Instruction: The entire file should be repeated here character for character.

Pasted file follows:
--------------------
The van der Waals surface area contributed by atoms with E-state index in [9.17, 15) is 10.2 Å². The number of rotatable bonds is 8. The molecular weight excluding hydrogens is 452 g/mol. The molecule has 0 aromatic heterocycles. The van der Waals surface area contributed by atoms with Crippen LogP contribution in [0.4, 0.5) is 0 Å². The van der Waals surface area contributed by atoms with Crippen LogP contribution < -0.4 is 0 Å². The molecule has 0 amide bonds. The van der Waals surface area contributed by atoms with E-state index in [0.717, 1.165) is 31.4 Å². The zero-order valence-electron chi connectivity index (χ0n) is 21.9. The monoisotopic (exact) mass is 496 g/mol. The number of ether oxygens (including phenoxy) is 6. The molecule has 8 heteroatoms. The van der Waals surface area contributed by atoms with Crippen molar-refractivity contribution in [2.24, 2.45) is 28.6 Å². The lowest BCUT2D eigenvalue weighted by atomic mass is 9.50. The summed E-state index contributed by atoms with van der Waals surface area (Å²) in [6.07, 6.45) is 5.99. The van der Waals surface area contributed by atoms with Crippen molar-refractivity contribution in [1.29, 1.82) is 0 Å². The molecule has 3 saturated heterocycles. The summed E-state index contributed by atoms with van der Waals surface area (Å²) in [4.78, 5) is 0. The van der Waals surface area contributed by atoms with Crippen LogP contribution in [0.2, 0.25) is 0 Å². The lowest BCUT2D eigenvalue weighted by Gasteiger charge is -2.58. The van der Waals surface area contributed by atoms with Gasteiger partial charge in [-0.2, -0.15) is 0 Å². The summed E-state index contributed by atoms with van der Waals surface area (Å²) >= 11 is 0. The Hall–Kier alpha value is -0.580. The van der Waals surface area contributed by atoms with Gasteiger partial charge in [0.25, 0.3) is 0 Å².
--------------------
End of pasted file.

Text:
The van der Waals surface area contributed by atoms with E-state index in [9.17, 15) is 10.2 Å². The number of rotatable bonds is 8. The molecular weight excluding hydrogens is 452 g/mol. The molecule has 0 aromatic heterocycles. The van der Waals surface area contributed by atoms with Crippen LogP contribution in [0.4, 0.5) is 0 Å². The van der Waals surface area contributed by atoms with Crippen LogP contribution < -0.4 is 0 Å². The molecule has 0 amide bonds. The van der Waals surface area contributed by atoms with E-state index in [0.717, 1.165) is 31.4 Å². The zero-order valence-electron chi connectivity index (χ0n) is 21.9. The monoisotopic (exact) mass is 496 g/mol. The number of ether oxygens (including phenoxy) is 6. The molecule has 8 heteroatoms. The van der Waals surface area contributed by atoms with Crippen molar-refractivity contribution in [2.24, 2.45) is 28.6 Å². The lowest BCUT2D eigenvalue weighted by atomic mass is 9.50. The summed E-state index contributed by atoms with van der Waals surface area (Å²) in [6.07, 6.45) is 5.99. The van der Waals surface area contributed by atoms with Crippen molar-refractivity contribution in [1.29, 1.82) is 0 Å². The molecule has 3 saturated heterocycles. The summed E-state index contributed by atoms with van der Waals surface area (Å²) in [4.78, 5) is 0. The van der Waals surface area contributed by atoms with Crippen LogP contribution in [0.2, 0.25) is 0 Å². The lowest BCUT2D eigenvalue weighted by Gasteiger charge is -2.58. The van der Waals surface area contributed by atoms with Gasteiger partial charge in [-0.2, -0.15) is 0 Å². The summed E-state index contributed by atoms with van der Waals surface area (Å²) >= 11 is 0. The Hall–Kier alpha value is -0.580. The van der Waals surface area contributed by atoms with Gasteiger partial charge in [0.25, 0.3) is 0 Å².